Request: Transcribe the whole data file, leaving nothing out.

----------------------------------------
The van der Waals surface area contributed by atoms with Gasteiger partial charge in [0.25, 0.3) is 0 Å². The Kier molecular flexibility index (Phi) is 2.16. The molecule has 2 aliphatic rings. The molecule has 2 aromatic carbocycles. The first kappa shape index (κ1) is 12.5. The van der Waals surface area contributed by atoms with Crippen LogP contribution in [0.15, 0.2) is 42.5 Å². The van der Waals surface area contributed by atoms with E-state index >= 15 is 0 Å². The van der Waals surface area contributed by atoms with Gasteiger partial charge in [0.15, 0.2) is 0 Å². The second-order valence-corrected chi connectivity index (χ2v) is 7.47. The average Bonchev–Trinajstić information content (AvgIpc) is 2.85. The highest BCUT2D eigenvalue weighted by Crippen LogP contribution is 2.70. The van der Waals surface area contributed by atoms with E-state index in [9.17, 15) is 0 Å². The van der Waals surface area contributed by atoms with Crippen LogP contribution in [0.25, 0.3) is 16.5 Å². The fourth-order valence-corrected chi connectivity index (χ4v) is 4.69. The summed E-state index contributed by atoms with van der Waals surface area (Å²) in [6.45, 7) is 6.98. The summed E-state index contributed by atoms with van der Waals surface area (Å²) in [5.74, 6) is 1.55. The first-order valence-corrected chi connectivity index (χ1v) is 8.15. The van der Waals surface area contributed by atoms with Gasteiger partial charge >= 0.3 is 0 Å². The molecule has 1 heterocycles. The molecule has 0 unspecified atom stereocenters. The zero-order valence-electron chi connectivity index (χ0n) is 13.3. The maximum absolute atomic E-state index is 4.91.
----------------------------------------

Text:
The van der Waals surface area contributed by atoms with Gasteiger partial charge in [0.25, 0.3) is 0 Å². The Kier molecular flexibility index (Phi) is 2.16. The molecule has 2 aliphatic rings. The molecule has 2 aromatic carbocycles. The first kappa shape index (κ1) is 12.5. The van der Waals surface area contributed by atoms with Crippen LogP contribution in [0.15, 0.2) is 42.5 Å². The van der Waals surface area contributed by atoms with E-state index >= 15 is 0 Å². The van der Waals surface area contributed by atoms with Gasteiger partial charge in [0.15, 0.2) is 0 Å². The second-order valence-corrected chi connectivity index (χ2v) is 7.47. The average Bonchev–Trinajstić information content (AvgIpc) is 2.85. The highest BCUT2D eigenvalue weighted by Crippen LogP contribution is 2.70. The van der Waals surface area contributed by atoms with E-state index in [9.17, 15) is 0 Å². The van der Waals surface area contributed by atoms with Crippen LogP contribution in [0.25, 0.3) is 16.5 Å². The fourth-order valence-corrected chi connectivity index (χ4v) is 4.69. The summed E-state index contributed by atoms with van der Waals surface area (Å²) in [6.45, 7) is 6.98. The summed E-state index contributed by atoms with van der Waals surface area (Å²) in [5.74, 6) is 1.55. The first-order valence-corrected chi connectivity index (χ1v) is 8.15. The van der Waals surface area contributed by atoms with Gasteiger partial charge >= 0.3 is 0 Å². The molecule has 1 heterocycles. The molecule has 0 unspecified atom stereocenters. The zero-order valence-electron chi connectivity index (χ0n) is 13.3. The maximum absolute atomic E-state index is 4.91.